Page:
Muhammadu Sanusi II, Emir of Kano, has said a law will soon be put in place in Kano State to outlaw forced marriages in the state. The Emir stated this on Sunday at the 50th anniversary of the demise of Isa Wali, a former Nigerian ambassador to Ghana.
He said the law would also recommend certain conditions to be met before a man can marry a second wife.
He went on to say that the economic consequence of men marrying more than one wife and giving birth to many children is evident in the north.
“It perhaps a tribute to Mallam Isa that today as I speak, in the palace in Kano, a sub-committee which I set up of scholars which has been working for one year is finalising sections of a family law we intend to introduce to Kano which would address some of the issues Mallam Isa was concerned about.
The law will set up what Islam says about the minimum age for marriage, it will outlaw forced marriages, it will make domestic violence illegal, it will put in the conditions that you must fulfill before you can marry a second wife, it will introduce protection for divorced women, it sets out the responsibilities of a father beyond producing the child and the role of the court in taking care of children.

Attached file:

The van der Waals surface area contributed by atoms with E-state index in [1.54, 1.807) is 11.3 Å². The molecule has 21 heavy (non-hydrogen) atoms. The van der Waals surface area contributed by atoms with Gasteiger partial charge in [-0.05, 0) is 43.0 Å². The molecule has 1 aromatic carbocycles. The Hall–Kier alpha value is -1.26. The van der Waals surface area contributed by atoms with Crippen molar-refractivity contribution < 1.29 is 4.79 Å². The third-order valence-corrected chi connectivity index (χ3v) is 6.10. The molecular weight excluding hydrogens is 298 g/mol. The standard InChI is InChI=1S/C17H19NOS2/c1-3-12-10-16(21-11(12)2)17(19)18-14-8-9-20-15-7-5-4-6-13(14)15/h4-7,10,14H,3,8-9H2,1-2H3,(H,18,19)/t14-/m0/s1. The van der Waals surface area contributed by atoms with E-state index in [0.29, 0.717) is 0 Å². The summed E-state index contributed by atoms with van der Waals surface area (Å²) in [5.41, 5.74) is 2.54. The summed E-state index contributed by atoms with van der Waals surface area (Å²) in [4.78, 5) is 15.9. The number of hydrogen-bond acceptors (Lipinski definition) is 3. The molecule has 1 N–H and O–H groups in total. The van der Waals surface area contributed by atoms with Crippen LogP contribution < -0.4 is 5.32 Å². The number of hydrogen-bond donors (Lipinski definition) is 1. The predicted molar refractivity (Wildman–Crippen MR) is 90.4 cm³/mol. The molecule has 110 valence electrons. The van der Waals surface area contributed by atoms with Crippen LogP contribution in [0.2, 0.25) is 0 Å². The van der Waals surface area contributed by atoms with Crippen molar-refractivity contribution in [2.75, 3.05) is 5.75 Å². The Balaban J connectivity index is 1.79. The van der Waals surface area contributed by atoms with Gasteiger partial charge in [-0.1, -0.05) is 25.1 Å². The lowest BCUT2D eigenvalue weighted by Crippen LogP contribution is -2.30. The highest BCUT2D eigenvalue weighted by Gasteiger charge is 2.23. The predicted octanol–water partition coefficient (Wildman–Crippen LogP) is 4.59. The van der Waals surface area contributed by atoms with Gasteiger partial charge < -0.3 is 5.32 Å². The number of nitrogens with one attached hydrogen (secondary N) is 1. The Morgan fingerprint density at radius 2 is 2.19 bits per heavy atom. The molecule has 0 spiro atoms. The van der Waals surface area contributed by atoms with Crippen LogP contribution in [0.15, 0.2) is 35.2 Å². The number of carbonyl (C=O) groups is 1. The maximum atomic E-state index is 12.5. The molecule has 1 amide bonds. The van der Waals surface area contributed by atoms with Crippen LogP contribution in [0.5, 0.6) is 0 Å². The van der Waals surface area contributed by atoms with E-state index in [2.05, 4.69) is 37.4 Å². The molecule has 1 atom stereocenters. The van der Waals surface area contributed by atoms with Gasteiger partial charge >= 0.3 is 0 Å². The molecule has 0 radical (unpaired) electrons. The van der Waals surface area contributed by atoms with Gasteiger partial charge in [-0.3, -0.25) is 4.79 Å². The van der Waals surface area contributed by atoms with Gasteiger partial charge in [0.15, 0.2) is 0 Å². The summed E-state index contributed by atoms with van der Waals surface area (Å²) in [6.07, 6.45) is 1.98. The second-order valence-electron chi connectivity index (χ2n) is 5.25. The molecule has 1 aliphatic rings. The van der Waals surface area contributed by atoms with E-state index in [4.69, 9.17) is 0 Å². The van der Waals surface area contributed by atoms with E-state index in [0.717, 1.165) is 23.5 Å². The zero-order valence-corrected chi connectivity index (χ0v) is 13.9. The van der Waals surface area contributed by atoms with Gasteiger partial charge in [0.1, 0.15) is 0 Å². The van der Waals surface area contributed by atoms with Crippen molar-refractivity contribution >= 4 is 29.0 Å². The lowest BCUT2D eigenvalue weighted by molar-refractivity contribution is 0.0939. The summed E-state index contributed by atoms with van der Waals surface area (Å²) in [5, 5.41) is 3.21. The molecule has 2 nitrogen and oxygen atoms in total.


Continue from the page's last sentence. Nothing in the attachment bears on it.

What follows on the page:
It is a very big one because the law ranges from consent to marriage, to maintenance to divorce, to maintenance of children to inheritance.
We have all seen the economic consequence of men who are not capable of maintaining one wife marrying four, producing 20 children, not educating them, leaving them on the streets to end up as thugs and terrorists.”
Sanusi said the law addressed some of the concerns raised by Wali in his writings.
“He was very controversial in his writings for a conservative Northern Muslim society, he was the son of an Islamic scholar, the Wali who doubled as Waziri and wrote against the institution of the concubine, he wrote against polygamy, he wrote for the equality of men and women in Islam, he supported the education of women
Even if there was no consensus for some of his views, if you take the issue of concubine, the matter was not settled in theory but it has been settled in practise because nobody has concubines anymore.”